Egin, D. (1978) Polymetallic, sulphide ore deposits and associated volcanic rocks from, the harsit river area, N. E. Turkey. Doctoral thesis, Durham University.
The Pontid magmatic arc developed during the late Cretaceous and early Tertiary as a result of the northward subduction of Tethyan ocean- floor beneath "Pontian Land", due to the relative northwards movement of Anatolia. Two volcanic cycles, both basalt-andesite-dacite-rhyodacite sequences, can be distinguished in the northern Harsit river area. Basic members of the Upper Cretaceous Lower Volcanic Cycle include tholeiitic basalts and andesitic lavas. They are overlain by dacite lavas. Only the waning stage of this cycle, the rhyolites, tuffs and breccias, contain abundant pyroclastics. This stage is closely related to the mineralisation and constitutes the host-rock horizon. The host-rock and its associated mineralisation show spatial association with the regional fault pattern. The early Tertiary, Upper Volcanic Cycle shows evidence of explosive vulcanicity in the basalts of the Upper Basic Series. Dacites and rhyodacites are locally developed and again show spatial association with the faulting. Both the major and trace element chemistries of the two volcanic cycles Udemonstrate the clear separation into a lower tholeiitic and an upper calc-alkaline cycle. The rocks show similar chemistry to volcanics from island arcs in other areas. The origin of the tholeiitic magma is ascribed to melting of "dry" amphibolite formed by metamorphism of Tethyan oceanic crust during early subduction. Fractional crystallisation of this magma has led to the development of the Lower Volcanic Cycle. The calc-alkaline magma is thought to have formed during a later stage in the subduction process when melting of amphibolite was joined by melting of biotite or phlogopite. This produced a relatively "wet" magma which suppressed plagioclase fractionation until a late stage and prevented enrichment of iron in the residual melts. The volatiles produced in this process may have promoted some melting of Iherzolite overlying the subducted slab. A "high-level" fractional crystallisation of the calc-alkaline magma is thought to have yielded the Upper Volcanic Cycle. Massive, polymetallic mineralisation is associated with the final phase of the Lower Volcanic Cycle. The mineralisation is characterised by a sequence in which a quartz-pyrite and/or sphalerite and chalcopyrite stockwork ore is overlain by massive ore containing galena, sphalerite, chalcopyrite, barite and sulphosalts. This is, in turn, overlain by a horizon in which barite is dominant, succeeded by hematitic and/or manganiferous tuffs and sediments. The ore deposits, in their mode of occurrence, in their mineralogy and morphology bear close resemblance to the Kuroko deposits found in the Miocene, tholeiitic, felsic volcanic rocks of Japan. The lack of evidence for the derivation of ore fluids from igneous activity during the Tertiary era, and the unmineralised nature of the early differentiates of the Lower Volcanic Cycle restrict the mineralising episode to a short period of the felsic, Upper Cretaceous volcanism. The ore fluids responsible for the ore-bodies are thought to be the metal-rich fluids that separated during the final stage of fractionation and solidification of the tholeiitic silicate magma. The ascending magmatic ore solutions interacted with.-sea water. This process resulted in the exchange of Co, Ni, Se, Mg, Ca, Na and K, in a decrease in temperature and salinity, and in an increase in the oxidation state and pH relative to the initial composition of the magmatic fluids. Lithogeochemical analysis and wall-rock alteration patterns in the host-rock and hanging wall may be used in conjunction with detailed stratigraphical and structural analysis to provide directional vectors to determine the proximity of ore bodies.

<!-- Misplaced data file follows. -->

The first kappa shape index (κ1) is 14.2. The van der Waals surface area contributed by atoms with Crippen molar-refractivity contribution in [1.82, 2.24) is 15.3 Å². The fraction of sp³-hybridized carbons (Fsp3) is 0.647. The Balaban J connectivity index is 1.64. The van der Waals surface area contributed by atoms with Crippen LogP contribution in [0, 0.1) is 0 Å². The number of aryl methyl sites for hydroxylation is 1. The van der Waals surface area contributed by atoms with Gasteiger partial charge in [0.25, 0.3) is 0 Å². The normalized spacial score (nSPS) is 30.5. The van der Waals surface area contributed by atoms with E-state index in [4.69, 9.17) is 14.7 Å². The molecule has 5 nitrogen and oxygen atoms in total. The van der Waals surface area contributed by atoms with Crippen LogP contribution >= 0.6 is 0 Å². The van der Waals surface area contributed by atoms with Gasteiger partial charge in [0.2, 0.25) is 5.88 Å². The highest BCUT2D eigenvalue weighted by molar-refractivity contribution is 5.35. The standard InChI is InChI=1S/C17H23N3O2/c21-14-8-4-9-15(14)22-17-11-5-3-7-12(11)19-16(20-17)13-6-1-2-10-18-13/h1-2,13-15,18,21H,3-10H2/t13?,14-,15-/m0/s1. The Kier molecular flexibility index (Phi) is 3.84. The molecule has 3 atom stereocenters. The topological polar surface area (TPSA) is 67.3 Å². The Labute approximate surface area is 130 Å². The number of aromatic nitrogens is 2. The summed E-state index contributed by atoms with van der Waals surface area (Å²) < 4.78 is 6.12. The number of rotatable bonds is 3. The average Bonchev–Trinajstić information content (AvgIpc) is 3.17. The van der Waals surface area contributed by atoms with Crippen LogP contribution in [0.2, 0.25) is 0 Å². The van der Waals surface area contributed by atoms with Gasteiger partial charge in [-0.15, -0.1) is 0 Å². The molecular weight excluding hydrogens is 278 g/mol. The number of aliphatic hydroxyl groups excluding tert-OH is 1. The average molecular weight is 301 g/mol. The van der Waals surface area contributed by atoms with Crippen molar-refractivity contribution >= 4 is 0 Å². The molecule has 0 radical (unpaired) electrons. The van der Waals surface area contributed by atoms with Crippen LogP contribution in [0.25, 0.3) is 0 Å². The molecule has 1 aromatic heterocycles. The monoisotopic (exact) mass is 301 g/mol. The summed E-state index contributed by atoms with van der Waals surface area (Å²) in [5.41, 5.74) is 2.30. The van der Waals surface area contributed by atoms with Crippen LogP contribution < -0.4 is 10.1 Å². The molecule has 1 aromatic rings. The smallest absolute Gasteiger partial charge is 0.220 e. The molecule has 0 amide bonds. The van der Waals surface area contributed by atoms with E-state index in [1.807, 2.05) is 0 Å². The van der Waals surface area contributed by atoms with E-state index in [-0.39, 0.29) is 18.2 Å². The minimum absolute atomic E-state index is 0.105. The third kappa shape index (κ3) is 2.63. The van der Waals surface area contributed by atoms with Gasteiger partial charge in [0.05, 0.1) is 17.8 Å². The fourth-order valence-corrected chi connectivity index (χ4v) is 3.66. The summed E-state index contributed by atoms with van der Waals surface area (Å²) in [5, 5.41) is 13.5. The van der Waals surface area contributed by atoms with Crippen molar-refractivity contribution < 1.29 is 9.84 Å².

|Item Type:||Thesis (Doctoral)|
|Award:||Doctor of Philosophy|
|Copyright:||Copyright of this thesis is held by the author|
|Deposited On:||18 Sep 2013 16:02|